clock menu more-arrow no yes mobile

Filed under:

How The 25314 Got His Groove Back

Actual picture of The 25314 getting his groove back

As loyal readers of this web log know, I was once a regular contributor of content to this site and its awesome predecessor, West By God Virginia. I broke the Dave Johnson hiring with boundless excitement. I was completely incorrect in lauding his hire. I opined on Jeff Mullen the Tweaker. I was mostly completely correct in my reservations.

So why would a writer with such a remarkable felicity of expression, impeccable comedic timing, and acute insight retire to spend his days relentlessly waging war on Country Roads all over of the comment section of the web log with snarky quips, pursuing CR and offering no quarter?

The answer is simple: I lost my muse.

For some people, love inspires them. For others, it is music. For most, it's illegal drugs. For me, it’s points. More specifically, the adrenaline of beating down a team that knows exactly what it coming but is powerless to stop you.

Jeff Mullen stole my muse. He took the excitement out of Mountaineer football. We played the football equivalent of the four corners offense any time we had the slimmest of leads.

That is no more.

Dana Holgorsen is here, and he is one rad dude.

He brings his high octane offense which promises score more than Chazz Reinhold at funerals.

Now, I know what you’re thinking. You’re either thinking you’re going to go out there, take the world by the tail, wrap it around and put it in your pocket, or you’re thinking, now hold on just a hot minute Mr. The 25314, aren’t you Mr. Option Football.

Indeed I am. I am a child of the option. I grew up suckling at the teet of Nebraska and my good friend, Tommy Frazier. I literally wrote an "academic" paper in 2001 on why Rich Rod’s pass-happy spread offense would never win a national title because it abandoned the core I-formation principles of balance and play-action passing.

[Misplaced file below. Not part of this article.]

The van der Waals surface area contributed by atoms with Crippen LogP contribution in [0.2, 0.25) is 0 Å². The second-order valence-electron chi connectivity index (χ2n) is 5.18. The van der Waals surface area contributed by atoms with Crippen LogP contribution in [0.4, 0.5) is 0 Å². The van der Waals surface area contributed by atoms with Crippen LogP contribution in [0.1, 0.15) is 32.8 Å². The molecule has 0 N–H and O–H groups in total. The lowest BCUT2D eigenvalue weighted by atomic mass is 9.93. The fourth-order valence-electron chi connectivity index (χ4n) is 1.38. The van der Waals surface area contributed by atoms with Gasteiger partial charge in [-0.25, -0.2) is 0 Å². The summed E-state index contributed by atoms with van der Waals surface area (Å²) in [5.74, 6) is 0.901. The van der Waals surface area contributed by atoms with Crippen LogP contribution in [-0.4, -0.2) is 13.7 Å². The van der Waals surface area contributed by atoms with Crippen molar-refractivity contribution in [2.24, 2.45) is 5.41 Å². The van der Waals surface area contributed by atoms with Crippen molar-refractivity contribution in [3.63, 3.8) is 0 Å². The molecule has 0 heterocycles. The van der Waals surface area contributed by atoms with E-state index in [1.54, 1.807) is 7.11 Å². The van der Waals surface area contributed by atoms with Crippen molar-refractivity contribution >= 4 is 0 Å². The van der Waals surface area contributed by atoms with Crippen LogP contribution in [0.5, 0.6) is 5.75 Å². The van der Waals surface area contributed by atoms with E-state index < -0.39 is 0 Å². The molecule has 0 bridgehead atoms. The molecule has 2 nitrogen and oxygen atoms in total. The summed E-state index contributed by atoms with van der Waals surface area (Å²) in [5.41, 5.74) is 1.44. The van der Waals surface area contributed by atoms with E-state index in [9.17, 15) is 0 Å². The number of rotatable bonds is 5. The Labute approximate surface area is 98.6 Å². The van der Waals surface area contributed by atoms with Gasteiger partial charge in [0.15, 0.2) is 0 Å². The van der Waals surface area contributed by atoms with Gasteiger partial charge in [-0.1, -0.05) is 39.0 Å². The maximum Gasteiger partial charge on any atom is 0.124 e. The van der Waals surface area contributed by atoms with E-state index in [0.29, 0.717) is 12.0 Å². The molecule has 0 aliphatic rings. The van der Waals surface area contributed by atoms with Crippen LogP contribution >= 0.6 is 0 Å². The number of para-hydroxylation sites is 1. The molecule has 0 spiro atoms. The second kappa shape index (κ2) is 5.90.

I rejoiced when, in 2002, Rich Rodriguez abandoned his run-and-shoot-spread offense and tailored his scheme to meet the skill set of the players in the program by running the power spread option. I delighted in the fact that WVU was "Nebraska in the spread," running at will against defenses powerless to stop us.

Besides reducing turnovers, I believe it is easier to find a quarterback for an option team than for a passing team. In option football, the QB has to rely mainly on his athleticism to make a play, whereas in a passing offense, cognitive ability is his most important asset. I believe it is much easier to find an athlete.

Furthermore, I believe that there is nothing more demoralizing for a defense than being unable to stop the run that you know if coming.

Given my philosophy, one would think I would be skeptical of Dana Holgorsen’s offense…and I am to an extent. However, I can not argue the results of his offense. His offenses have scored points at will, and though it is not my philosophy, it clearly works. Will it work as well at WVU? I don’t know. But I think it will. Will he be a good head coach? I don’t know, and I’m very nervous. But for the first time in a long time, I’ve got my muse back.